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  • Offshore Marine Service Association’s (OMSA) Guidance on Personnel Transport During the COVID-19 Pandemic By: Chuck Talley and Gabe Silva On March 25, 2020, the Offshore Marine Service Association (OMSA) issued a memorandum providing guidance on the transport of potentially infected personnel during the COVID-19 pandemic. The memorandum aims to guide the offshore service industry on using the appropriate standards and procedures prior to, during and after the transport... Continue Reading... ....
  • Jones Act Vessel Status Update: The Louisiana Supreme Court Finds Riverboat Casino is not a Vessel in Navigation By Stephen C. Hanemann Although the riverboat casino Grand Palais was originally designed to transport people over water, and did so until 2001, and is theoretically capable of navigation, the Louisiana Supreme Court has determined that it is no longer a vessel in navigation. Don Caldwell v. St. Charles Gaming Co., 2019-1238 (La. 1/29/20),           ... Continue Reading... ....
  • Update: Supreme Court Rejects Punitive Damages for Unseaworthiness Claims By Tod J. Everage Today, the U.S. Supreme Court resolved a Circuit Split, holding that punitive damages are not recoverable to a seaman under an unseaworthiness claim. The Court, in a 6-3 ruling, sided with the U.S. Fifth Circuit’s analysis under McBride and reversed the U.S. Ninth Circuit’s decision in Dutra v. Batterton. The Court... Continue Reading... ....
  • Duty to Provide Appropriate Medical Care – An Unexpected Source of Liability for Jones Act Employers By Daniel Stanton Among the various duties that Jones Act employers are charged with is the duty to provide its seamen with reasonable medical care.  In a recent decision from the U.S. Fifth Circuit Court of Appeals, Randle v. Crosby Tugs, L.L.C., the Court considered the extent of this duty and how it may be... Continue Reading... ....
  • Jones Act Employer on Hook For Unnecessary Maintenance and Cure Payments By Blake Crohan In In the Matter of 4-K Marine, No. 18-30348 (5th Cir. Jan. 30, 2019) the U.S. Fifth Circuit held that the owner of a stationary, “innocent” vessel is not entitled to reimbursement of the medical expenses of an employee who fraudulently claimed his preexisting injuries resulted from an allision. In June 2015,... Continue Reading... ....
  • U.S. Supreme Court Holds Transportation Workers Exempt from Arbitration By: R. Chauvin Kean Generally, a contract is the law between parties, which has long been the position of the U.S. Supreme Court. However, as most well know, this principle is not without limitation. On January 15, 2019, in New Prime v. Oliveira, the Court unanimously held that disputes concerning contracts of employment involving transportation... Continue Reading... ....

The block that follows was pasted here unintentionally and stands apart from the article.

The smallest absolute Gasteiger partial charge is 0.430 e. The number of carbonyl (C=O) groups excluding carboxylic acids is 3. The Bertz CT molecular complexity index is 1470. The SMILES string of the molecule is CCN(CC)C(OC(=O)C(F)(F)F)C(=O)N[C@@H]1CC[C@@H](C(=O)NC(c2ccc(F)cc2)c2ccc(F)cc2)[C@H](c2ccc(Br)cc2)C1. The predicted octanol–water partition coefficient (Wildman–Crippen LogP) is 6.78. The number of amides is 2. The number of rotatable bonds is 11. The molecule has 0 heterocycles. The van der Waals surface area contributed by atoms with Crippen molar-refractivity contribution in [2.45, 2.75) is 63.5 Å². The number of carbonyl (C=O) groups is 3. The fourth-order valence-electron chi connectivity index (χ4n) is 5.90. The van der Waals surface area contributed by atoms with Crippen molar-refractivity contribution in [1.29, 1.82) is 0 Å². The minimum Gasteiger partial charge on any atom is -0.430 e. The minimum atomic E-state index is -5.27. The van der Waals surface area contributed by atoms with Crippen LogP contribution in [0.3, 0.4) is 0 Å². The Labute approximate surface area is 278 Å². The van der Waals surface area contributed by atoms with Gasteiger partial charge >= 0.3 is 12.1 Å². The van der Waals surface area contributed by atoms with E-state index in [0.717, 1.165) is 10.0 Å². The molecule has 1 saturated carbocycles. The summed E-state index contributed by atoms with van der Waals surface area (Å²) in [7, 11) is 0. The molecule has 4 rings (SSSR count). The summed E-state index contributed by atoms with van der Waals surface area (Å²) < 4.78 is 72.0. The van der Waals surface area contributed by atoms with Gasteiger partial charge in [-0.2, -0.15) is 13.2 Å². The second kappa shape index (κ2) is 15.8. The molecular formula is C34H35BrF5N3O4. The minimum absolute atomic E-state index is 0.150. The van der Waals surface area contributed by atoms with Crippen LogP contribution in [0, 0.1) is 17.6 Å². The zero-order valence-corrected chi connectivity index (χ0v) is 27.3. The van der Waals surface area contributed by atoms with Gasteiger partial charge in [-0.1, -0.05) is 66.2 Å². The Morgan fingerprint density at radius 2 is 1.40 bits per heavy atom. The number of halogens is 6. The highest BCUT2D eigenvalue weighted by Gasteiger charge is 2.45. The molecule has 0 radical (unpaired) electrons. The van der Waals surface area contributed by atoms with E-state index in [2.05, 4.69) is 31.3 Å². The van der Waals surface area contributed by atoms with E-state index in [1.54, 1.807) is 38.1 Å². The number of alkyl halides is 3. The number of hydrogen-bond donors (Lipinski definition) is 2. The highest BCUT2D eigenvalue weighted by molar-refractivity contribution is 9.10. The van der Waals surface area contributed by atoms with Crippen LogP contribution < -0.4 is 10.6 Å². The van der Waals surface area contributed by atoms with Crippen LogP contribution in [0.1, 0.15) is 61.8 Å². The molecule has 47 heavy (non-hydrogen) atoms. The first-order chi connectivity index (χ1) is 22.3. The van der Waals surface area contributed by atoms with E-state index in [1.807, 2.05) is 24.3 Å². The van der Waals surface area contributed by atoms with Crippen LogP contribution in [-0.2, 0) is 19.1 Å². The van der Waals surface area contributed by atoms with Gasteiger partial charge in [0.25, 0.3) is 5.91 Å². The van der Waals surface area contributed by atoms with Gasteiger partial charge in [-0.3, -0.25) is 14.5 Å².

• UPDATE: Supreme Court grants writs in Dutra v. Batterton By: Tod J. Everage Last week, the U.S. Supreme Court granted the Writ of Certiorari in the Dutra v. Batterton case, setting the stage for a resolution of the Circuit Split between the US Fifth and Ninth Circuits on whether punitive damages are available to a seaman on an unseaworthiness claim. A more thorough review... Continue Reading... ....
  • U.S. 5th Circuit Defines “Operating” Under OPA By Amanda Howard Lowe In a decision of first impression interpreting the meaning of “operating” under the Oil Pollution Act of 1990 (“OPA,” 33 U.S.C. §§2701 et seq.), the U.S. Fifth Circuit held the owner and operator of a tugboat liable as the “responsible party” for a spill emanating from a tank barge in its... Continue Reading... ....
  • Be Careful How You Word Your Contracts and Complaints: 5th Circuit Silences “Prevailing Party” Fee Provision in JOA Dispute By Tod J. Everage The modern day contract is a direct result of trial and error. Generally speaking, transactional lawyers try to negotiate “bulletproof” contracts providing exactly what their client wants or needs. Despite their best efforts, litigators in later disputes try their level best to find the “errors” in those contracts that could benefit... Continue Reading... ....
  • Understanding Similarities and Differences in Four Oilfield Anti-Indemnity Acts By Zoe Vermeulen Indemnity provisions are widely used in the energy industry as a method of contractually apportioning liability between parties.  These provisions are a staple in Master Service Agreements and can be unilateral or mutual.  Often, agreements contain knock-for-knock provisions where each party assumes responsibility for claims made by its own employees or subcontractors. ... Continue Reading... ....